"I believe that the district will be able to handle our growth with the current two-campus system we have," she said.
The school district is asking its taxpayers to approve a $20.525 million building bond Tuesday to fund building improvements and an addition.
"What we're doing is making sure 10 years down the line that we'll have enough room," said Lawrie. "But we're not projecting a large amount of students."
Lawrie said if the bond passes the facility will be able to handle another 100 students.
The Pequot Lakes School District, also in Crow Wing County, is projecting 2 percent enrollment increase per school year. Pequot Lakes Superintendent Jim Oraskovich said that has been the trend in the district. There were 873 students in 1980; 900 in 1990; 1,310 in 2000; and currently there are 1,365 students.
Oraskovich said Crosslake and Breezy Point have seen the greatest population growth in this region. He said this increase, however, has not affected the district because the growth has been associated with senior citizens or residents without school-age children.
The Pequot School District's population consists of 40 percent of people age 65 or older, 40 percent are people with no school-age children and 20 percent have children in the school system.
Oraskovich said because the large numbers of senior citizens, he expects younger families to move into the school district to fill jobs that will serve the elderly.
"We have to really make the best effort we can to offer opportunities to the senior citizens and to all citizens," said Oraskovich. "They all need to be connected to the school."
The school district has addressed its current growth by building a new elementary school in Breezy Point. Oraskovich said the school district, when the Breezy Point school is open, we'll be able to accommodate 1,600 students. The district predicts the school will reach its capacity in 2010.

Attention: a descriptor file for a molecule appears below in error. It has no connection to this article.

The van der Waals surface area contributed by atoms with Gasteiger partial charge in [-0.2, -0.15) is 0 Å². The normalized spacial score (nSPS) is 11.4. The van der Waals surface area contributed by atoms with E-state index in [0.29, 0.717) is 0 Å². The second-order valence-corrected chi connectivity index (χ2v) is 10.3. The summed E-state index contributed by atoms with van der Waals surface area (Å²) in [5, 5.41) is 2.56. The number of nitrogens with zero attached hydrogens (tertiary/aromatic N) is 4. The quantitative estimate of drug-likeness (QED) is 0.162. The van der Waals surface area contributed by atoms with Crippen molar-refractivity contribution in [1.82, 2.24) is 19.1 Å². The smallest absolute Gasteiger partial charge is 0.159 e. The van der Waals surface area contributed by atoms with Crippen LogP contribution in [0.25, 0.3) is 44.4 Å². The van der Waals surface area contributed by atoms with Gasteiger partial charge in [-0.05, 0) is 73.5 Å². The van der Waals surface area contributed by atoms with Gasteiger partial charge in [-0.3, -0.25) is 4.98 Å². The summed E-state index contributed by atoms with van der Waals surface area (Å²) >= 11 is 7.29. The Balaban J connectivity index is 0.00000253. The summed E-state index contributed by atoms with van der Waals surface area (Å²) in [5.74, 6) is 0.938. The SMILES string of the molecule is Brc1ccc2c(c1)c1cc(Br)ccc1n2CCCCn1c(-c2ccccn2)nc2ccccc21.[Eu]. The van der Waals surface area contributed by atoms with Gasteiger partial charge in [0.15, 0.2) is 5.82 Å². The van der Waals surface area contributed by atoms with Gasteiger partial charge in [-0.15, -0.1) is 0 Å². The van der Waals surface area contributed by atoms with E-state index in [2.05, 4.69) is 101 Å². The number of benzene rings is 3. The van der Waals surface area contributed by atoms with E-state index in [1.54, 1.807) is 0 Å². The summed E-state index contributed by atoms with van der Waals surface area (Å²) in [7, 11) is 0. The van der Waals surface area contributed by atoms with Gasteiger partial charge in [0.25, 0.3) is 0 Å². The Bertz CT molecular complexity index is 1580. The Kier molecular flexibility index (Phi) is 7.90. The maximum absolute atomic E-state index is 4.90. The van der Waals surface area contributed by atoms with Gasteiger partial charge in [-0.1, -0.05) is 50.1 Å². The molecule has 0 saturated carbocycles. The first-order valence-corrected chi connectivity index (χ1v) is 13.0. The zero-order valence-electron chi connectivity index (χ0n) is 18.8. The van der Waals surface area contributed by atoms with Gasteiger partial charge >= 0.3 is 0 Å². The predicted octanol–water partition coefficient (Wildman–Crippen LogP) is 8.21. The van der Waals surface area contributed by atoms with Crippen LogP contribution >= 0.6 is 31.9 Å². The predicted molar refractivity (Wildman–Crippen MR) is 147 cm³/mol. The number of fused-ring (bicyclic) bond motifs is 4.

Oraskovich said more affordable housing is an issue to address relative to the growth projections.
Plans call for construction of a four-lane highway between Nisswa and Pine River through Pequot Lakes.
"If this happens, it certainly will have a bearing on the rate of growth we will see and an impact on market value," said Oraskovich.
Neighboring school districts also will see an increase in population -- but not necessarily in student population.
Aitkin County is projected to grow by 65 percent by 2030.
Aitkin School District Superintendent Ed Anderson said he believes the growth will occur because of more people choosing to retire in the community.
"Our enrollment is declining and I expect it to continue for seven years," he said. "Then we'll see stability or growth.
"The demographers can't depict where the population will be, which is very important. If it (the population increase) is in the northeast of Aitkin County then we will not benefit, but if it is evened out it will be great."
Anderson said he is not too concerned about a large senior citizen population in the school district when it comes to passing referenda.
"The last time we passed one it was 2 to 1 and we received tremendous support for schools from seniors," said Anderson. "The seniors recognized the need."
Anderson said no matter how things turn out in the next 30 years, the school district will take "whatever comes down the pike."